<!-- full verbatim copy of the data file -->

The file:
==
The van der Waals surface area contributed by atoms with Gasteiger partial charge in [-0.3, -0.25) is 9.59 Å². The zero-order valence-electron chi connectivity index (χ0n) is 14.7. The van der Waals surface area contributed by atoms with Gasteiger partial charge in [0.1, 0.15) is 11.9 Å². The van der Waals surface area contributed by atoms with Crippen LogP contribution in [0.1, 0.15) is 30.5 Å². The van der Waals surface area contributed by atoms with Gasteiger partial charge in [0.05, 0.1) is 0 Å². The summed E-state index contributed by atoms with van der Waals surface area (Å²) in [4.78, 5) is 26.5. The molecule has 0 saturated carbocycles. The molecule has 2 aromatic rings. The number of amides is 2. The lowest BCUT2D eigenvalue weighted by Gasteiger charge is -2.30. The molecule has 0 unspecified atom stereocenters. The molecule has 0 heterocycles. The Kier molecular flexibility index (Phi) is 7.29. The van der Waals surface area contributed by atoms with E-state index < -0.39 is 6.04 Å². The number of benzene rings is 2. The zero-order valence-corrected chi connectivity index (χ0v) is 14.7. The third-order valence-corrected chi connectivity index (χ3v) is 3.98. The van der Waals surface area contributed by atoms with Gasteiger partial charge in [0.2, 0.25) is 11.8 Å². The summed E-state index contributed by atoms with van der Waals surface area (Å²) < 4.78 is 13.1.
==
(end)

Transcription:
The van der Waals surface area contributed by atoms with Gasteiger partial charge in [-0.3, -0.25) is 9.59 Å². The zero-order valence-electron chi connectivity index (χ0n) is 14.7. The van der Waals surface area contributed by atoms with Gasteiger partial charge in [0.1, 0.15) is 11.9 Å². The van der Waals surface area contributed by atoms with Crippen LogP contribution in [0.1, 0.15) is 30.5 Å². The van der Waals surface area contributed by atoms with Gasteiger partial charge in [0.05, 0.1) is 0 Å². The summed E-state index contributed by atoms with van der Waals surface area (Å²) in [4.78, 5) is 26.5. The molecule has 0 saturated carbocycles. The molecule has 2 aromatic rings. The number of amides is 2. The lowest BCUT2D eigenvalue weighted by Gasteiger charge is -2.30. The molecule has 0 unspecified atom stereocenters. The molecule has 0 heterocycles. The Kier molecular flexibility index (Phi) is 7.29. The van der Waals surface area contributed by atoms with E-state index < -0.39 is 6.04 Å². The number of benzene rings is 2. The zero-order valence-corrected chi connectivity index (χ0v) is 14.7. The third-order valence-corrected chi connectivity index (χ3v) is 3.98. The van der Waals surface area contributed by atoms with Gasteiger partial charge in [0.2, 0.25) is 11.8 Å². The summed E-state index contributed by atoms with van der Waals surface area (Å²) < 4.78 is 13.1.